The UN Security Council meets today to discuss the worsening situation
Foreign Affairs Minister Charlie Flanagan has reaffirmed Ireland's support to help end the conflict in Syria.
Speaking Saturday at the United Nations General Assembly, Mr Flanagan said: "The horrific human toll of the grinding conflict in Syria mounts daily and many countries in the region and far beyond are grappling with the large-scale displacement of people that this conflict has created.
"Six years into the horrific conflict in Syria, Ireland reaffirms its full support the tireless efforts of the UN Special Envoy, Staffan de Mistura, to bring about an end to the devastating conflict through dialogue and diplomacy."
Meanwhile, the UN Security Council is meeting to discuss the worsening situation in the besieged city of Aleppo.
More than 100 people are reported to have been killed since the Syrian army started a new push to take control of rebel held areas.
And some two million are said to be without water.
The UN Secretary-General Ban Ki-moon has said it is a "dark day" for the global commitment to protect civilians - and stressed that the use of 'bunker buster' bombs and other indiscriminate weapons in densely populated areas may amount to war crimes.
"The Secretary-General is appalled by the chilling military escalation in the city of Aleppo, which is facing the most sustained and intense bombardment since the start of the Syrian conflict," said a statement issued by Mr Ban's spokesperson in New York.
Since the announcement two days ago by the Syrian Army of an offensive to capture eastern Aleppo, there have been repeated reports of airstrikes involving the use of incendiary weapons and advanced munitions - such as bunker buster bombs, according the statement.
"The Secretary-General underlines that the apparent systematic use of these types of indiscriminate weapons in densely populated areas may amount to war crimes," it added.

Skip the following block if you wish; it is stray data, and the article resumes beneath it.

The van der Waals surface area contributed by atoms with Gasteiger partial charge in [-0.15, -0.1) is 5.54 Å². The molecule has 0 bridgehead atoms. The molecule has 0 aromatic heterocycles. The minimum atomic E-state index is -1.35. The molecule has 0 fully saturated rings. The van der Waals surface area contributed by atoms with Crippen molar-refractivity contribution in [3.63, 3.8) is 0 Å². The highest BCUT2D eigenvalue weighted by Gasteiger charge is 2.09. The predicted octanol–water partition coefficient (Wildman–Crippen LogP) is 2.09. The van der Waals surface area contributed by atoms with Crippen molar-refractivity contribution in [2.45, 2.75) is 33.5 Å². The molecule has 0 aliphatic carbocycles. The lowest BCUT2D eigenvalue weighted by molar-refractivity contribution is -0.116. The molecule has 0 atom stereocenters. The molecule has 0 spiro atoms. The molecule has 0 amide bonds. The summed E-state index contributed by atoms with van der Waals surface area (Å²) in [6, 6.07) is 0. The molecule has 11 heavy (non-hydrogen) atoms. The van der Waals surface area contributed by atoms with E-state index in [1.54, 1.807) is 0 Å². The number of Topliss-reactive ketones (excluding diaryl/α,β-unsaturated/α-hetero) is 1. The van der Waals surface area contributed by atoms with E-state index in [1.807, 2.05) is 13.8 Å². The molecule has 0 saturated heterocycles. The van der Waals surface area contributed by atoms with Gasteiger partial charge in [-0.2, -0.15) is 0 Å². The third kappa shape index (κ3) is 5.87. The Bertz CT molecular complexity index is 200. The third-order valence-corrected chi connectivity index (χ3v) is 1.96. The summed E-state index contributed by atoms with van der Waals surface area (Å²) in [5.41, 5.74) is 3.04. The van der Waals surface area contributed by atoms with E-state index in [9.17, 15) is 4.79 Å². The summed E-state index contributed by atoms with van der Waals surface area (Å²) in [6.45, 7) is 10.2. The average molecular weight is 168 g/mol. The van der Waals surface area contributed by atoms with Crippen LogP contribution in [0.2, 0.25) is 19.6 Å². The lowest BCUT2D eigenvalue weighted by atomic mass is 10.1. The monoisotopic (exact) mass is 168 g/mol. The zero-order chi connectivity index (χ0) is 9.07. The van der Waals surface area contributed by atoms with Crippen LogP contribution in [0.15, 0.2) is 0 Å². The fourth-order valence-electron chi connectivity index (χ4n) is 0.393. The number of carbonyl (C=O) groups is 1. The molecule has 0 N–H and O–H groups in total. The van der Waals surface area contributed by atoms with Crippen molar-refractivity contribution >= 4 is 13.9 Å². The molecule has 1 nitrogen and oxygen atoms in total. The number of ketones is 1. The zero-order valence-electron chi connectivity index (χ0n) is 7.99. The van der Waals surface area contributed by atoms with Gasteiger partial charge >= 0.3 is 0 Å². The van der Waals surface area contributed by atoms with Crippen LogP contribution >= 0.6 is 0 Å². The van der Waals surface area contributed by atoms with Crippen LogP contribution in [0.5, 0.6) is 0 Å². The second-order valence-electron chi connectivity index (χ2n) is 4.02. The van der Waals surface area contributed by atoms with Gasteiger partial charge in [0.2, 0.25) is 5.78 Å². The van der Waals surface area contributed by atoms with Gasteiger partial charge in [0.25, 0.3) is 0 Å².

The statement says the international community has to unite to send a clear message that it will not tolerate the use of indiscriminate and ever-more deadly and powerful weapons against civilians.
Mr. Ban's call comes just days after a ministerial level meeting of the UN Security Council on the situation in Syria - where he said the five-year conflict, which has killed some 300,000 people, is at "a make or break moment".
He challenged the Council to use its influence “now to restore a cessation of hostilities, enable humanitarian assistance everywhere it is needed, and support the United Nations in "charting a political path for the Syrians to negotiate a way out of the hell in which they are trapped".
Meanwhile hospitals supported by medical charity Médecins Sans Frontières/Doctors Without Borders (MSF) in eastern Aleppo have reported significant increases in the numbers of wounded patients, following days of relentless bombing on the besieged city.
MSF says it is deeply concerned about the effects on civilians of the bombing campaign, and the indiscriminate bombing of civilian areas in a city suffocating under the effects of the siege.
"People in Aleppo already suffocating under the effects of the siege, have yet again come under horrific attack",Carlos Francisco, MSF head of mission in Syria, said on Friday.
"No aid, including urgent medical supplies is allowed to enter. We are deeply worried by the high numbers of wounded reported by the hospitals we support, and also know that in many areas the wounded and sick have nowhere to go at all - they are simply left to die."